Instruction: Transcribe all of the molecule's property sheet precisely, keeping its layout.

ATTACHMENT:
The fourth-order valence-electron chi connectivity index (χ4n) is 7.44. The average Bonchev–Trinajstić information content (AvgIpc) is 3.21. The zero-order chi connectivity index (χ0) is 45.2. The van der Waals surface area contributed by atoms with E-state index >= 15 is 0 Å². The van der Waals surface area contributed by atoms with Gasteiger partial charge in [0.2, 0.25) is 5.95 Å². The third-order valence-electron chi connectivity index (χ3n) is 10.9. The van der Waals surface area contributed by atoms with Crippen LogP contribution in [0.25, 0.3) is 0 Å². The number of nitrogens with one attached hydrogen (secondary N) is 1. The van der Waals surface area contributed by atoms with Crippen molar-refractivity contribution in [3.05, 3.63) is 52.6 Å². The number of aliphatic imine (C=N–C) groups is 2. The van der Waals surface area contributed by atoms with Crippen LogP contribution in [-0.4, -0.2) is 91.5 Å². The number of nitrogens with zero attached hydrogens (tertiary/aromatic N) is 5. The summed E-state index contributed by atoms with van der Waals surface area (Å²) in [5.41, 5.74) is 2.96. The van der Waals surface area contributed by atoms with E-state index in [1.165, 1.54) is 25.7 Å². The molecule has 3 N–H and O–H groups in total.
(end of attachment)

The fourth-order valence-electron chi connectivity index (χ4n) is 7.44. The average Bonchev–Trinajstić information content (AvgIpc) is 3.21. The zero-order chi connectivity index (χ0) is 45.2. The van der Waals surface area contributed by atoms with E-state index >= 15 is 0 Å². The van der Waals surface area contributed by atoms with Gasteiger partial charge in [0.2, 0.25) is 5.95 Å². The third-order valence-electron chi connectivity index (χ3n) is 10.9. The van der Waals surface area contributed by atoms with Crippen LogP contribution in [0.25, 0.3) is 0 Å². The number of nitrogens with one attached hydrogen (secondary N) is 1. The van der Waals surface area contributed by atoms with Crippen molar-refractivity contribution in [3.05, 3.63) is 52.6 Å². The number of aliphatic imine (C=N–C) groups is 2. The van der Waals surface area contributed by atoms with Crippen LogP contribution in [-0.4, -0.2) is 91.5 Å². The number of nitrogens with zero attached hydrogens (tertiary/aromatic N) is 5. The summed E-state index contributed by atoms with van der Waals surface area (Å²) in [5.41, 5.74) is 2.96. The van der Waals surface area contributed by atoms with E-state index in [1.165, 1.54) is 25.7 Å². The molecule has 3 N–H and O–H groups in total.